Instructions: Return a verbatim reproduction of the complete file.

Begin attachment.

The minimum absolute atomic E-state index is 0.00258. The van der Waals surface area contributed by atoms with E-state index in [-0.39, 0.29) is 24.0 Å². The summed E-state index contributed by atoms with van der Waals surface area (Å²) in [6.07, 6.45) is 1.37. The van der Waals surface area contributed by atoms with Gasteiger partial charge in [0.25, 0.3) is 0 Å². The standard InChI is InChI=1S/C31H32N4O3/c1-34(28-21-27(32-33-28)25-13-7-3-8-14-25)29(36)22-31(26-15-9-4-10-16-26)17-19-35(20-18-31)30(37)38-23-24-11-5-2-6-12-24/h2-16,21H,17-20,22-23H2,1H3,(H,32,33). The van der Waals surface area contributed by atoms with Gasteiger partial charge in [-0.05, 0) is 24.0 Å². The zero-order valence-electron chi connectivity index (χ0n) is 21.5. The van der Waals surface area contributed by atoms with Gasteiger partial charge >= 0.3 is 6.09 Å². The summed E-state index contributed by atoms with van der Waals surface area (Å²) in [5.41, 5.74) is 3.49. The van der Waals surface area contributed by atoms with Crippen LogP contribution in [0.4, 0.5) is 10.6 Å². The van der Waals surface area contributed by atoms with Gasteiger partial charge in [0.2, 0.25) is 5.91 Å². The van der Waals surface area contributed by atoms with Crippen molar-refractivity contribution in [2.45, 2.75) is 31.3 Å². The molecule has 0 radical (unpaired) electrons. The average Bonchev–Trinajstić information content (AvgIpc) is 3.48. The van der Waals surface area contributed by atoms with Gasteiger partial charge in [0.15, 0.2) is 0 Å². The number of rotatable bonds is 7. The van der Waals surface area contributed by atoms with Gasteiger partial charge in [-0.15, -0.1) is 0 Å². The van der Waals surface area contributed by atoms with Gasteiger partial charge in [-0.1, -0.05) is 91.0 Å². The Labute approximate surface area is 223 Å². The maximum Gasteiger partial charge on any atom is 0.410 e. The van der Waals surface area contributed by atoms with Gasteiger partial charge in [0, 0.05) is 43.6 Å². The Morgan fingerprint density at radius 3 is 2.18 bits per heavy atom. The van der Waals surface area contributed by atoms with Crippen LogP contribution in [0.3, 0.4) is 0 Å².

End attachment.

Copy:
The minimum absolute atomic E-state index is 0.00258. The van der Waals surface area contributed by atoms with E-state index in [-0.39, 0.29) is 24.0 Å². The summed E-state index contributed by atoms with van der Waals surface area (Å²) in [6.07, 6.45) is 1.37. The van der Waals surface area contributed by atoms with Gasteiger partial charge in [0.25, 0.3) is 0 Å². The standard InChI is InChI=1S/C31H32N4O3/c1-34(28-21-27(32-33-28)25-13-7-3-8-14-25)29(36)22-31(26-15-9-4-10-16-26)17-19-35(20-18-31)30(37)38-23-24-11-5-2-6-12-24/h2-16,21H,17-20,22-23H2,1H3,(H,32,33). The van der Waals surface area contributed by atoms with Gasteiger partial charge in [-0.05, 0) is 24.0 Å². The zero-order valence-electron chi connectivity index (χ0n) is 21.5. The van der Waals surface area contributed by atoms with Gasteiger partial charge >= 0.3 is 6.09 Å². The summed E-state index contributed by atoms with van der Waals surface area (Å²) in [5.41, 5.74) is 3.49. The van der Waals surface area contributed by atoms with Crippen LogP contribution in [0.4, 0.5) is 10.6 Å². The van der Waals surface area contributed by atoms with Gasteiger partial charge in [0.2, 0.25) is 5.91 Å². The van der Waals surface area contributed by atoms with Crippen molar-refractivity contribution in [2.45, 2.75) is 31.3 Å². The molecule has 0 radical (unpaired) electrons. The average Bonchev–Trinajstić information content (AvgIpc) is 3.48. The van der Waals surface area contributed by atoms with Gasteiger partial charge in [0.15, 0.2) is 0 Å². The number of rotatable bonds is 7. The van der Waals surface area contributed by atoms with Gasteiger partial charge in [-0.15, -0.1) is 0 Å². The van der Waals surface area contributed by atoms with Gasteiger partial charge in [-0.1, -0.05) is 91.0 Å². The Labute approximate surface area is 223 Å². The maximum Gasteiger partial charge on any atom is 0.410 e. The van der Waals surface area contributed by atoms with Gasteiger partial charge in [0, 0.05) is 43.6 Å². The Morgan fingerprint density at radius 3 is 2.18 bits per heavy atom. The van der Waals surface area contributed by atoms with Crippen LogP contribution in [0.3, 0.4) is 0 Å².